Policy on Prisons

Australian prisons are expensive to run, costing about $90,000 per prisoner per year. American prisons cost only about $25,000 per prisoner per year. One of the reasons for this is that Australia is a party to unreasonable United Nations conventions. The Labor Party implements some United Nations conventions which greatly add to costs, while ignoring other United Nations conventions which wouldn’t cost much at all. The most inconvenient aspect of the United Nations convention on prisoners prevents prisoners being in chains. This means Australian prisoners need many times more guards than if prisoners were in chains all the time.

It is our policy that prisoners should be punished for all but the last two years of their sentences. For the last two years of their sentences, they should be rehabilitated. The punishment should take the form of hard labour, and loss of contact with friends and family. One suitable punishment would be working on a chain gang in a hot and humid part of the State. Part of the punishment should be having to wear so-called “high visibility” clothing like that worn by some blue-collar workers. Remember, these punishments are nothing compared to what the prisoners have done to their victims.

A suitable punishment in States with temperate climates would be to make Roman-style galleys, and have prisoners rowing the galleys out at sea for twelve hours a day. The interior of the galley could be kept at 40°C. Prison officers could have electric cattle prods. Surely this would be more appropriate for someone like Ivan Milat than having him watching television all day, like he did before he was arrested.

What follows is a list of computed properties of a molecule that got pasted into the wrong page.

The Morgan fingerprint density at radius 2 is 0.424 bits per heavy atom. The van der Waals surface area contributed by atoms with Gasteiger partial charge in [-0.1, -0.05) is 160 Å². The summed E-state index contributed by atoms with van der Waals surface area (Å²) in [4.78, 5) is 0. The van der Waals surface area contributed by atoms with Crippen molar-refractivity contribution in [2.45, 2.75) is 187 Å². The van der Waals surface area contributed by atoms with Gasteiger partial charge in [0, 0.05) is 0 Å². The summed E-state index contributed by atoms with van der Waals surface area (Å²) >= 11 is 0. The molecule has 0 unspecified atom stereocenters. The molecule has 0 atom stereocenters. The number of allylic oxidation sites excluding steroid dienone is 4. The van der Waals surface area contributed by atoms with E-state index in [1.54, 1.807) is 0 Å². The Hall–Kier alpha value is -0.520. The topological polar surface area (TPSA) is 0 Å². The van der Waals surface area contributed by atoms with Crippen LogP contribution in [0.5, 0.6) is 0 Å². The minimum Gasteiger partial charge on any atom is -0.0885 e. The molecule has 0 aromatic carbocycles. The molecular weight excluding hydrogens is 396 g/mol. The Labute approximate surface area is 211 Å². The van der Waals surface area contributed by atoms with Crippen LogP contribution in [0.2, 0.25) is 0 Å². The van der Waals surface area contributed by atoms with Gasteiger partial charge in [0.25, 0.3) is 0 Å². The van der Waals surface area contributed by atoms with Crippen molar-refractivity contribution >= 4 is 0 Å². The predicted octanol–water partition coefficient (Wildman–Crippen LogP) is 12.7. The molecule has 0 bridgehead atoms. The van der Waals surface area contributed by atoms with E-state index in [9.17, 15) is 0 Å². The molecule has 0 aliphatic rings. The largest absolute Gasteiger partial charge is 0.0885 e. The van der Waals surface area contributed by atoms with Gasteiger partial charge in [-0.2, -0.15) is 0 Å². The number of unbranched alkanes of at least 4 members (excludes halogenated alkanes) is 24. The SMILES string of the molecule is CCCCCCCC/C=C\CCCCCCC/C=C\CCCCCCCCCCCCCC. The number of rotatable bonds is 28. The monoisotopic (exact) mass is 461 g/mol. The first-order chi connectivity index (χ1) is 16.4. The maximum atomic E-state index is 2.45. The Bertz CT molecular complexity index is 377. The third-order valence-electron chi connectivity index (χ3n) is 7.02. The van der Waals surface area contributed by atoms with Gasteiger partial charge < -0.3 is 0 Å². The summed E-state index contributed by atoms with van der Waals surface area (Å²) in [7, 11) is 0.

While what we are suggesting might seem very hard, we actually advocate that prisons should have certain rights. These rights are in the nature of “animal rights”. One right is not to be raped. Another right is to have access to doctors of their own choice, at the expense of their friends or relatives, if they will pay. The last right is to have their estates managed by an attorney whom they have chosen, and not by the Public Trustee.

Accordingly, male prisoners should be segregated from female prisoners. Prison officers should be the same gender as the prisoners. Prisoners of each gender should be divided into four categories, that is, Aborigines, Catholics, Protestants, and homosexuals. Each group should be prevented from coming in contact with the other groups. Homosexuals should never be in touching distance of other homosexuals, except when they are chained up and performing hard labour.

During the rehabilitation part of their sentences, for prisoners who are not serving life sentences, we would have prisoners studying a technical institute course so that they can get a job when they are released. Also, we see no reason why they should not have conjugal visits from a spouse or de facto during the last two years of imprisonment. After prisoners are released, they should be able to get a job at a state owned enterprise.